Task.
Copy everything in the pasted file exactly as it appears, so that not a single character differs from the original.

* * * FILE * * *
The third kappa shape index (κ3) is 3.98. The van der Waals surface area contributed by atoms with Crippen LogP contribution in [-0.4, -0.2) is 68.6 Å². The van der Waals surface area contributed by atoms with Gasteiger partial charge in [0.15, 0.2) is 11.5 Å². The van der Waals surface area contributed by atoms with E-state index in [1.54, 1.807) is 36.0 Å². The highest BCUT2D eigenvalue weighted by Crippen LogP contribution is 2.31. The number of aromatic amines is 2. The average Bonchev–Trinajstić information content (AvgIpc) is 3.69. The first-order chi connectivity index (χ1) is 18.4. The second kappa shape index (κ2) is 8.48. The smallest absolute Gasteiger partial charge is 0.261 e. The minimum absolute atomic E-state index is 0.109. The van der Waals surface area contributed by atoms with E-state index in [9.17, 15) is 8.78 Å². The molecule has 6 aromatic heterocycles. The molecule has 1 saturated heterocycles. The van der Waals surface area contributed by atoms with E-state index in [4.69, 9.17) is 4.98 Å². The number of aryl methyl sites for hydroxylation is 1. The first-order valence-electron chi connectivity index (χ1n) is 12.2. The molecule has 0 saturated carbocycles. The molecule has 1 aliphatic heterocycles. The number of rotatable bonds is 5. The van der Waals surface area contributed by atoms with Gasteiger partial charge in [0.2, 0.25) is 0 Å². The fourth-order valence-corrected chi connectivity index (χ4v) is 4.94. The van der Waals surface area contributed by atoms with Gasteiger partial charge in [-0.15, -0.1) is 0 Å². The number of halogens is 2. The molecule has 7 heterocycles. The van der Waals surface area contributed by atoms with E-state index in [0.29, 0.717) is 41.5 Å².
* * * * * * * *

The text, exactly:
The third kappa shape index (κ3) is 3.98. The van der Waals surface area contributed by atoms with Crippen LogP contribution in [-0.4, -0.2) is 68.6 Å². The van der Waals surface area contributed by atoms with Gasteiger partial charge in [0.15, 0.2) is 11.5 Å². The van der Waals surface area contributed by atoms with E-state index in [1.54, 1.807) is 36.0 Å². The highest BCUT2D eigenvalue weighted by Crippen LogP contribution is 2.31. The number of aromatic amines is 2. The average Bonchev–Trinajstić information content (AvgIpc) is 3.69. The first-order chi connectivity index (χ1) is 18.4. The second kappa shape index (κ2) is 8.48. The smallest absolute Gasteiger partial charge is 0.261 e. The minimum absolute atomic E-state index is 0.109. The van der Waals surface area contributed by atoms with E-state index in [9.17, 15) is 8.78 Å². The molecule has 6 aromatic heterocycles. The molecule has 1 saturated heterocycles. The van der Waals surface area contributed by atoms with E-state index in [4.69, 9.17) is 4.98 Å². The number of aryl methyl sites for hydroxylation is 1. The first-order valence-electron chi connectivity index (χ1n) is 12.2. The molecule has 0 saturated carbocycles. The molecule has 1 aliphatic heterocycles. The number of rotatable bonds is 5. The van der Waals surface area contributed by atoms with Gasteiger partial charge in [0.2, 0.25) is 0 Å². The fourth-order valence-corrected chi connectivity index (χ4v) is 4.94. The van der Waals surface area contributed by atoms with Gasteiger partial charge in [-0.15, -0.1) is 0 Å². The number of halogens is 2. The molecule has 7 heterocycles. The van der Waals surface area contributed by atoms with E-state index in [0.29, 0.717) is 41.5 Å².